19 February 2019. Construction of second segment of Iasi-Ungheni-Chisinau gas pipeline starts
11:51 | 04.02.2021
Category: REPUBLIC OF MOLDOVA: THREE DECADES OF INDEPENDENCE.
Retrospective of events
Moldova’s energy security has permanently been a sensible subject for our state. This fact was strikingly proved during the conflict in the country’s eastern districts. During more days, Russia in the spring-summer of 1992 interrupted the supplies of natural gas and electric energy. Years followed when the natural gas was a blackmail instrument. When president Voronin refused to sign the Kozak plan, which was providing for Moldova’s federalization, the Russian gas price sharply started to increase. The communist governance, which declared the European integration as priority, for the first time ever tackled the need to diversify the energy sources.
After years of explorations and procrastinations, Moldova’s negotiations with Romania on starting the construction of the Iasi-Ungheni-Chisinau gas pipeline were finished. This pipeline was to interconnect the gas networks from Romania and Moldova, providing our country access to the European energy market. Sixteen km of gas pipeline were to be built on the Romanian side and 11 km – on the territory of Moldova, as well as a segment of sub-crossing the Prut river of 700 metres. The first segment of the gas pipeline was expected to have a capacity of 500 million cubic metres and the second segment came next with a maximal capacity of 1.5 billion cubic metres of gas. This quantity was covering the gas needs of Moldova. The works started on 27 August 2013 and the gas pipeline Iasi-Ungheni was inaugurated on 27 August 2014 – the first part of the project.
The construction of the second and the most important segment, Ungheni-Chisinau, with a length of 120 km, started on 19 February 2019. From the very beginning, the Transgaz National Gas Transport Operator of Romania was in charge of the gas pipeline’s construction and functionality. As of 2018, Transgaz has owned the state enterprise Vestmoldtransgaz from Moldova through the Eurotransgaz Company. Namely this company manages the entire gas pipeline Iasi-Chisinau.
The appearance of financial problems stimulated Transgaz to sell 25 per cent of its stocks from Vestmoldtransgaz to the European Bank for Reconstruction and Development (EBRD) in early October. The decision was approved at the General Assembly of shareholders on 5 October.
„We believe that this is a profitable, reasonable, as well as strategic investment for Moldova. The gas pipeline will enhance Moldova’s energy security, due to the diversification of the gas supply sources, which represents one of the conditions for Moldova’s successful development. The project facilitates Moldova’s integration in the future big gas infrastructure projects, such as the Trans-Adriatic Gas Pipeline, opens access to gas sources from the central European knots; at the same time, it connects to gas deposits from the Black Sea. A much closer integration will bring additional economic advantages to consumers,’’ EBRD said, stressing the advantages of its cooperation in the case of the construction of the Ungheni-Chisinau segment of the pipeline.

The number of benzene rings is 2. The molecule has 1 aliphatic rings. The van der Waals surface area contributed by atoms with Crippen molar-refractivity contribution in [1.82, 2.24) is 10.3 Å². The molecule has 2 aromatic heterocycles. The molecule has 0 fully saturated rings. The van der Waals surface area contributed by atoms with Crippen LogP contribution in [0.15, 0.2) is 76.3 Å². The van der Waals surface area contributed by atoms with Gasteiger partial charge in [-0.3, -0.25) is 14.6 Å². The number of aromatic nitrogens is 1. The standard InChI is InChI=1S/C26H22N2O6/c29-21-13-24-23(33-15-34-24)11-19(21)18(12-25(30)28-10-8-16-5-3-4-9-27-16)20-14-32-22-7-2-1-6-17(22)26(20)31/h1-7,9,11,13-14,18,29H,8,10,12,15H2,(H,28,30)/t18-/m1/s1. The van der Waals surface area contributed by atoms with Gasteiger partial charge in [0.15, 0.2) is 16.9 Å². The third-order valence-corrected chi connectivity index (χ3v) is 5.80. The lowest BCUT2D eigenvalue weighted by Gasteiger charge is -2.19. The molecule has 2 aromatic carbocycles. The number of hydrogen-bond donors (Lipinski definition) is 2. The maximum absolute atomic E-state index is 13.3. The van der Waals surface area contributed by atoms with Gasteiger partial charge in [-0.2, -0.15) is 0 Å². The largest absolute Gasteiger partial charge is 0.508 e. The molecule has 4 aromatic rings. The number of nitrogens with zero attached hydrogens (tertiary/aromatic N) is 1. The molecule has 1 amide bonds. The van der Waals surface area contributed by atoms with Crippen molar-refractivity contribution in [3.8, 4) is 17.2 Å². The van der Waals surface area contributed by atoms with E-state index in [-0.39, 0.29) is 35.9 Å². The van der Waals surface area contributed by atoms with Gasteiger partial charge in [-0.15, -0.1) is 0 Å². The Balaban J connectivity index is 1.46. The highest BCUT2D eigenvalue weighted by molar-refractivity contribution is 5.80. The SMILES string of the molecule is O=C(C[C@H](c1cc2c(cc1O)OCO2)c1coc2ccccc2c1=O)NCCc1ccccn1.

The European Union has always supported Moldova in its efforts to enhance the security of supply with energy, both gas and electric energy. EU allocated a grant worth seven million euros for the construction of the first phase of the project – the Iasi-Ungheni pipeline, besides the project’s overall value of 26 million euros. Also, the assistance was expressed in the financing of a feasibility study for the next stage of the project – construction of a branch from Ungheni to Chisinau. The European Commission provided grants – 46.3 million euros – for the construction of the gas pipeline Onesti-Gheraesti-Letcani in Romania within the Big Infrastructure operational programme. This helped considerably increase the capacity of Iasi-Ungheni-Chisinau gas pipeline up to 1.5 billion cubic metres per year, which fully meets Moldova’s needs. The overall value of the investments for the interconnection on the side of Romania is of more than 174 million euros. An additional increase of the capacity is planned for October 2021, when another compression station was put into operation in Onesti. The total capacity will grow to 2.2 billion cubic metres per year.
The Iasi-Ungheni-Chisinau gas pipeline was finished in early August 2020. The inauguration was planned for 27 August, the Independence Day. Moldova’s Prime Minister Ion Chicu made an invitation to his Romanian counterpart Ludovic Orban to attend the inauguration; yet, for unknown reasons, this action was cancelled.
The building of this gas pipeline is of essential importance for Moldova, as it provides alternative to the gas from Russia, which has been reaching Moldova only via Ukraine so far. If the strategic gas pipelines Nord-Stream-2 and Turkish Stream are put into operation, then Russia can easily avoid the transit of gas through Ukraine, with which it is in conflict, which will impose Moldova to use the Iasi-Ungheni-Chisinau gas pipeline at the maximal capacity.
The Iasi-Ungheni-Chisinau pipeline can provide Moldova with gas from Caspian Sea, North Sea, Northern Greece and Norway. This possibility has not been fulfilled as yet; the contract for the 2020-2021 winter season was signed only with Gazprom.
Through finishing the construction and ensuring the functionality of the Iasi-Ungheni-Chisinau gas pipeline, Moldova made a huge step in its connection to the European energy market, a stable and non-politicized one. Moldova has proved its political will and sincerity in its European approach.